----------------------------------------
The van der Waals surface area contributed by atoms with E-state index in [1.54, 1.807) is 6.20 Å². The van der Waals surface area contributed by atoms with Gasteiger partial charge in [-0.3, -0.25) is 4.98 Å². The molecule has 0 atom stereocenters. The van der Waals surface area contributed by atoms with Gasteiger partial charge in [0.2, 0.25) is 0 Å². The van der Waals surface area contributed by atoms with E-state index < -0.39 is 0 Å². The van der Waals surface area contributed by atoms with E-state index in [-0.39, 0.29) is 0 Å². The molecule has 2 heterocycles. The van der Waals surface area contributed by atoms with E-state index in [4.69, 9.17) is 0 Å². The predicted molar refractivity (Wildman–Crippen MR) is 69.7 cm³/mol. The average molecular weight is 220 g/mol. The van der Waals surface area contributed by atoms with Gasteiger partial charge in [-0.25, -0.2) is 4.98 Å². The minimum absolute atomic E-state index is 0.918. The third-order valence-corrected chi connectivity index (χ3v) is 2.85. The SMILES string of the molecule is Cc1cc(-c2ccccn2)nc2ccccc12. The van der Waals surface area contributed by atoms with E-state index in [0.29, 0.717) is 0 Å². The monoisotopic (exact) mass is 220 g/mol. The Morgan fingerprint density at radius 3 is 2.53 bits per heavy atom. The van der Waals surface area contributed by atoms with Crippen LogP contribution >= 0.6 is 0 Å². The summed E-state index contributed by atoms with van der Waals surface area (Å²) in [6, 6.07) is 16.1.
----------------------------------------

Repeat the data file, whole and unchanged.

The van der Waals surface area contributed by atoms with E-state index in [1.54, 1.807) is 6.20 Å². The van der Waals surface area contributed by atoms with Gasteiger partial charge in [-0.3, -0.25) is 4.98 Å². The molecule has 0 atom stereocenters. The van der Waals surface area contributed by atoms with Gasteiger partial charge in [0.2, 0.25) is 0 Å². The van der Waals surface area contributed by atoms with E-state index < -0.39 is 0 Å². The van der Waals surface area contributed by atoms with E-state index in [-0.39, 0.29) is 0 Å². The molecule has 2 heterocycles. The van der Waals surface area contributed by atoms with E-state index in [4.69, 9.17) is 0 Å². The predicted molar refractivity (Wildman–Crippen MR) is 69.7 cm³/mol. The average molecular weight is 220 g/mol. The van der Waals surface area contributed by atoms with Gasteiger partial charge in [-0.25, -0.2) is 4.98 Å². The minimum absolute atomic E-state index is 0.918. The third-order valence-corrected chi connectivity index (χ3v) is 2.85. The SMILES string of the molecule is Cc1cc(-c2ccccn2)nc2ccccc12. The van der Waals surface area contributed by atoms with E-state index in [0.29, 0.717) is 0 Å². The monoisotopic (exact) mass is 220 g/mol. The Morgan fingerprint density at radius 3 is 2.53 bits per heavy atom. The van der Waals surface area contributed by atoms with Crippen LogP contribution >= 0.6 is 0 Å². The summed E-state index contributed by atoms with van der Waals surface area (Å²) in [6, 6.07) is 16.1.